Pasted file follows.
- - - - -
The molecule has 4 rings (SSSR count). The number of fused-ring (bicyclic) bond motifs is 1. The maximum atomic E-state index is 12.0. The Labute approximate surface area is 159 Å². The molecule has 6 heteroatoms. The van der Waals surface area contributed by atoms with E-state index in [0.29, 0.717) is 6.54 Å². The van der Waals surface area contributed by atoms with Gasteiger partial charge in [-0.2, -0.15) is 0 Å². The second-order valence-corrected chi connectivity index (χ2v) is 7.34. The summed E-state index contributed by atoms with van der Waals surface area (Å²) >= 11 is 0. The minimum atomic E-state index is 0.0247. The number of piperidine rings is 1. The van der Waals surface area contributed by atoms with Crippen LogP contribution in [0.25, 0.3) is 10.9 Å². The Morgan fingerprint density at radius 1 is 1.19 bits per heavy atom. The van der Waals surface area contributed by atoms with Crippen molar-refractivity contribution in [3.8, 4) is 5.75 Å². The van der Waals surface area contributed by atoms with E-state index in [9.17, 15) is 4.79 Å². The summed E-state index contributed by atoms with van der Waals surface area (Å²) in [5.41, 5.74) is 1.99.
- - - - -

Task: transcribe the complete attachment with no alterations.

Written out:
The molecule has 4 rings (SSSR count). The number of fused-ring (bicyclic) bond motifs is 1. The maximum atomic E-state index is 12.0. The Labute approximate surface area is 159 Å². The molecule has 6 heteroatoms. The van der Waals surface area contributed by atoms with E-state index in [0.29, 0.717) is 6.54 Å². The van der Waals surface area contributed by atoms with Gasteiger partial charge in [-0.2, -0.15) is 0 Å². The second-order valence-corrected chi connectivity index (χ2v) is 7.34. The summed E-state index contributed by atoms with van der Waals surface area (Å²) >= 11 is 0. The minimum atomic E-state index is 0.0247. The number of piperidine rings is 1. The van der Waals surface area contributed by atoms with Crippen LogP contribution in [0.25, 0.3) is 10.9 Å². The Morgan fingerprint density at radius 1 is 1.19 bits per heavy atom. The van der Waals surface area contributed by atoms with Crippen molar-refractivity contribution in [3.8, 4) is 5.75 Å². The van der Waals surface area contributed by atoms with E-state index in [9.17, 15) is 4.79 Å². The summed E-state index contributed by atoms with van der Waals surface area (Å²) in [5.41, 5.74) is 1.99.